his dark materials

January 4, 2008

Maybe I’m a little late to the game, but I finished reading the His Dark Materials trilogy by Phillip Pullman: The Golden Compass, The Subtle Knife, and The Amber Spyglass. I originally started reading as a result of some of the email that was making its way around urging Christians not to see The Golden Compass. The claim was that the movie was a setup to lure kids into reading the trilogy with it’s atheistic message. Most of the messages seemed rooted in second or third-hand information, so I set out to read the trilogy for myself.

Be warned that spoilers might follow. Also, just for the sake of clarity, I’ve only read the books. I haven’t read anything else, such as interviews with Philip Pullman, etc. I’m merely offering my perspective of the books as a Christian reader.

Much of the critique I’ve read claims that Pullman does not portray the church in a favorable light. That is a fair critique. I think Jason Clark characterizes it well when he states that Pullman primarily is responding to his own “caricatures of Christianity“. However, some of the ways Pullman portrays the church have been accurate in it’s history, and I would even share some of his critique. Yet I also have to recognize that any characterization of what we might call the church is going to fall short of the diversity of belief, structure, and practice that is the Christian church. As one in leadership in the church, my best response is to hear the critique that Pullman offers and evaluate how it might be true of my context and how I can respond to it.

To say that this series is an attack on God is to miss the point of the previous paragraph. Yes, the characters do set out to destroy God, but it is a God that is also a caricature of what has been portrayed by the church. The Authority, as God is called, is not a god at all, but an angel who set himself in power. Even in Pullman’s fictional universe, there is still a sense that there are greater realities than the this finite ‘God’. In the church’s desire to have certainty of that which is greater than us, we are often more guilty of confining God to our understanding rather than inviting ourselves and others into the grand mystery of God, and that is what I think Pullman reveals.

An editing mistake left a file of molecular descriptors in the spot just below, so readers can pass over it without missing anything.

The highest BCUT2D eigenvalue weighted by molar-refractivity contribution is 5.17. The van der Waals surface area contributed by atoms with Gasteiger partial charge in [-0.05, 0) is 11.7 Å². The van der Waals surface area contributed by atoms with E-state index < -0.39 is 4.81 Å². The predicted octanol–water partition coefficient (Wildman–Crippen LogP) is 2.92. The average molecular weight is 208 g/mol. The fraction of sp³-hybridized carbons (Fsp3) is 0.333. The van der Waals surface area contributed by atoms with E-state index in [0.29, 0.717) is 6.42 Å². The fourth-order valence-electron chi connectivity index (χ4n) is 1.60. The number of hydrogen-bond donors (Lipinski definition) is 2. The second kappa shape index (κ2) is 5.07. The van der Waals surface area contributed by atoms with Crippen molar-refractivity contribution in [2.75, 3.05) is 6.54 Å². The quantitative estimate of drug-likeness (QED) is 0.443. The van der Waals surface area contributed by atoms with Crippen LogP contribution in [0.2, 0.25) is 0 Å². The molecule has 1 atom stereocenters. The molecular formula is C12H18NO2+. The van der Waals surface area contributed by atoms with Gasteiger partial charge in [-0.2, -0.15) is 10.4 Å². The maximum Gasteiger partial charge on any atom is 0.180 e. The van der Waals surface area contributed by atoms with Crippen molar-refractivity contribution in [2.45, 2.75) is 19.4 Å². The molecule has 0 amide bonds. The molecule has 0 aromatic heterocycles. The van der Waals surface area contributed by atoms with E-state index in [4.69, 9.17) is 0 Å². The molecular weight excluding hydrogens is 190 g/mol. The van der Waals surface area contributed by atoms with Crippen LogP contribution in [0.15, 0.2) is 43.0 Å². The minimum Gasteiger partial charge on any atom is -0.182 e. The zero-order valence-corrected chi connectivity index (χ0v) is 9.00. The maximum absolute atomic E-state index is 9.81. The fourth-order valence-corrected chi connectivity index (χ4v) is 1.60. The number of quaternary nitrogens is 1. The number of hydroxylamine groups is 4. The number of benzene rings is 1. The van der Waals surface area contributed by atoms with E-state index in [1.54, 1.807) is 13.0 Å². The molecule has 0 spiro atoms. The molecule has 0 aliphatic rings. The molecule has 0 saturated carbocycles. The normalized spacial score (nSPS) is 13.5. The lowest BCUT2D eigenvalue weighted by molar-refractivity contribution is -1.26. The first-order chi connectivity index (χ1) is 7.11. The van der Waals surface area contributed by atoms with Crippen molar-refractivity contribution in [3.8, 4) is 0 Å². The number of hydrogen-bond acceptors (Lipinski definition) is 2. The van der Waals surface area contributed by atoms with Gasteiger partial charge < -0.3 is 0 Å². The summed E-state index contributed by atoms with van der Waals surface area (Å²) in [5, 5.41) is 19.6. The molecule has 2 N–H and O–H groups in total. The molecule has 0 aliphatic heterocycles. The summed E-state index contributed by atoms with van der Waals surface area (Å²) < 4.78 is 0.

I guess the ultimate question is whether or not I would allow my own children to read these books. I would, however I don’t think they will be ready for them anytime soon. I noticed that Barnes & Noble shelves these books in a a section for 7-12 year olds, and I think that I’d likely not introduce my children to them until they are around 12 at the earliest. Besides religion, there are some dark and mature themes in the book. Though I don’t want to shelter my children, my young girls have very tender hearts that would be troubled by these stories. When and if the time comes, I would mainly be willing to let my children read them because I’ve read them as well, and could engage in conversation with them about the books and ask them questions about how they perceive the story.

As a Christian, I see no benefit in trying to silence the stories of others. Even in Pullman’s ‘anti-Christian’ work, I have been offered much to think about, and I welcome this creative expression of who he is. Yet, I believe that there is a grand story at the heart of all reality that is true. As such, I desire not to attack the stories of others, but to be the best storyteller of what I find to be true.

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